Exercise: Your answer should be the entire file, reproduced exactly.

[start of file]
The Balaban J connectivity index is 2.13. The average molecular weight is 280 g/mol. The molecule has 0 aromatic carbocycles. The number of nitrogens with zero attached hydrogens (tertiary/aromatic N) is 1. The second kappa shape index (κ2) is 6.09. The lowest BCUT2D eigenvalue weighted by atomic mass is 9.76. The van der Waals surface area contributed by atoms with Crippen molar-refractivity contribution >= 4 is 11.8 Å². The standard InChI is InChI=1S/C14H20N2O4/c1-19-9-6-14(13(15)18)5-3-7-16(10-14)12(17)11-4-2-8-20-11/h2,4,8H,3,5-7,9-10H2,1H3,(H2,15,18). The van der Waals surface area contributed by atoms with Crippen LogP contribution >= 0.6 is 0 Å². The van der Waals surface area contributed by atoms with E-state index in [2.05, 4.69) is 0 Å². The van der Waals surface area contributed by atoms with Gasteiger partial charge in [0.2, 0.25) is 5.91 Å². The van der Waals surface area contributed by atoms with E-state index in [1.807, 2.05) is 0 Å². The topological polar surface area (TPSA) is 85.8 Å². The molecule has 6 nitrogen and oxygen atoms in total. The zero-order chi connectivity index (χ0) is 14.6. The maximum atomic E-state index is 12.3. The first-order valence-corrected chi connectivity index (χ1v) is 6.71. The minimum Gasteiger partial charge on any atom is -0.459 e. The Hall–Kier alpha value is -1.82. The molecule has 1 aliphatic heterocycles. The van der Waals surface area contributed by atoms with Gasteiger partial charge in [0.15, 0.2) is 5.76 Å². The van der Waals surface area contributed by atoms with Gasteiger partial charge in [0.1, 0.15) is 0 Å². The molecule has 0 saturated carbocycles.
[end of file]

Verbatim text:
The Balaban J connectivity index is 2.13. The average molecular weight is 280 g/mol. The molecule has 0 aromatic carbocycles. The number of nitrogens with zero attached hydrogens (tertiary/aromatic N) is 1. The second kappa shape index (κ2) is 6.09. The lowest BCUT2D eigenvalue weighted by atomic mass is 9.76. The van der Waals surface area contributed by atoms with Crippen molar-refractivity contribution >= 4 is 11.8 Å². The standard InChI is InChI=1S/C14H20N2O4/c1-19-9-6-14(13(15)18)5-3-7-16(10-14)12(17)11-4-2-8-20-11/h2,4,8H,3,5-7,9-10H2,1H3,(H2,15,18). The van der Waals surface area contributed by atoms with Crippen LogP contribution >= 0.6 is 0 Å². The van der Waals surface area contributed by atoms with E-state index in [2.05, 4.69) is 0 Å². The van der Waals surface area contributed by atoms with Gasteiger partial charge in [0.2, 0.25) is 5.91 Å². The van der Waals surface area contributed by atoms with E-state index in [1.807, 2.05) is 0 Å². The topological polar surface area (TPSA) is 85.8 Å². The molecule has 6 nitrogen and oxygen atoms in total. The zero-order chi connectivity index (χ0) is 14.6. The maximum atomic E-state index is 12.3. The first-order valence-corrected chi connectivity index (χ1v) is 6.71. The minimum Gasteiger partial charge on any atom is -0.459 e. The Hall–Kier alpha value is -1.82. The molecule has 1 aliphatic heterocycles. The van der Waals surface area contributed by atoms with Gasteiger partial charge in [0.15, 0.2) is 5.76 Å². The van der Waals surface area contributed by atoms with Gasteiger partial charge in [0.1, 0.15) is 0 Å². The molecule has 0 saturated carbocycles.